And here we get the first full-fledged leap to present day action, save for the cryptic opening sequence.  That first panel was intended to create as bold and jarring a shift from the quirky Silver Age escapades that came before as possible.  Here is the Standard of the present day, and of course a superhero in today’s world would be starring in a reality TV show and have a camera crew following him around!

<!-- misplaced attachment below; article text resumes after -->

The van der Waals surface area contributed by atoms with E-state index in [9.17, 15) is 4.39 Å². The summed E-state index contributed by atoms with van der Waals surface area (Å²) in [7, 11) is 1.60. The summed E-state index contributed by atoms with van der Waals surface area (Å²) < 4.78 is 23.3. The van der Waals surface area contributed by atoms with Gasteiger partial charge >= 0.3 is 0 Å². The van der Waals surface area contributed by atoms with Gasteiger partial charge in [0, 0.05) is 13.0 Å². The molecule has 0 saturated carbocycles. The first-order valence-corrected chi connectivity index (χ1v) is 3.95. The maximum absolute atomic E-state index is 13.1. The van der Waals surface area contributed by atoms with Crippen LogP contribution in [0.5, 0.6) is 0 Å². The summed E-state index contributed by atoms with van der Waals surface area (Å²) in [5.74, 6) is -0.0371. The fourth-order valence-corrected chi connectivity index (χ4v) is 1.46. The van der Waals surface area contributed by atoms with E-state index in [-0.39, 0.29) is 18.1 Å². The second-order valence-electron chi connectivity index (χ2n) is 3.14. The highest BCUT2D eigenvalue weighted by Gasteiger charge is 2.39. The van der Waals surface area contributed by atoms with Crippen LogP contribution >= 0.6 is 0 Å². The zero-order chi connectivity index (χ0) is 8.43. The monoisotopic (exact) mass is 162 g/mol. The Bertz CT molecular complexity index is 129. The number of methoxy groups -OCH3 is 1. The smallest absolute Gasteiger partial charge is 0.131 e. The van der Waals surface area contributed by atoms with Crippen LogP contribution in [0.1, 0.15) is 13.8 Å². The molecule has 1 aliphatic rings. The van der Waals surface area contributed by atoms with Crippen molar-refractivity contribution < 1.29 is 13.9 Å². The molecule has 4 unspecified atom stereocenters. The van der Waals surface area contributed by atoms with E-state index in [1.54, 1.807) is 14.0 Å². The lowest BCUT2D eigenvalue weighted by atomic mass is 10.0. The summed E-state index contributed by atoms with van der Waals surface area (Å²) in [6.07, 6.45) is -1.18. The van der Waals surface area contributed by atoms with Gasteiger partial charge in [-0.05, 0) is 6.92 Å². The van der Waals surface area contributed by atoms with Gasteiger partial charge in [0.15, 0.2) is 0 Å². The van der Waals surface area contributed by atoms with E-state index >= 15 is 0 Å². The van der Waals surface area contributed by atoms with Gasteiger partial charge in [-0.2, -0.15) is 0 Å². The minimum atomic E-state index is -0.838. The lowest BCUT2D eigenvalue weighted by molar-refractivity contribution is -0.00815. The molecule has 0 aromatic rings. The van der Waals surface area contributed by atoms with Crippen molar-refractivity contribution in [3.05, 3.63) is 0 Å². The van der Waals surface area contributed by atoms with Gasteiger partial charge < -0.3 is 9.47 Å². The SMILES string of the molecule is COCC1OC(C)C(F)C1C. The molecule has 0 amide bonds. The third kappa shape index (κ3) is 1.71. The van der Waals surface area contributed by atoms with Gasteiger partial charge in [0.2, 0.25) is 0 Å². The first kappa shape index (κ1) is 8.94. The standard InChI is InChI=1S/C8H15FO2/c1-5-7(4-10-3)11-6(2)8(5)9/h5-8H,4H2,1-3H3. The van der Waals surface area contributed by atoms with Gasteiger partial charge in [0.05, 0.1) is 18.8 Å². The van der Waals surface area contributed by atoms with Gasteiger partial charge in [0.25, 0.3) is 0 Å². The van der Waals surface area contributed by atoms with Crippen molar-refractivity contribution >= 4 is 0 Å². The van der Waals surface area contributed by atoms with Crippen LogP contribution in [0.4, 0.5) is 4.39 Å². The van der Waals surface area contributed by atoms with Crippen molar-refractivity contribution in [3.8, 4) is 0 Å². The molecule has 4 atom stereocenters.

If Gilbert Graham was influenced by the Silver Age, this Standard seems very much to be in a 90s vein, all pouches and superfluous design.  Someone might wonder about the various circles and tabs all over his body.  That’s actually a little error.  Originally, this version of The Standard was supposed to be covered in ads for various companies, suggesting he had a bunch of corporate sponsors backing him.  We can see the remainder of that, with the “ZARTHOS” written across the S emblem on his chest.  But it was lost in translation through the production process, with Jon Rector drawing in the placeholders for the ads but them never being added in at the lettering stages.  I totally missed it until the book was in production, and it didn’t feel like a big enough deal to stop the presses and fix it.  Looking back, the fault here doesn’t lie at all with letterer Kel.  The fault was mine.  This was a sign of my inexperience, as if I was writing this script now, I wouldn’t just say “His suit is covered in corporate sponsors.”  I would describe the names of the companies I wanted to be on his suits rather than expecting a letterer to magically pull them out of thin air.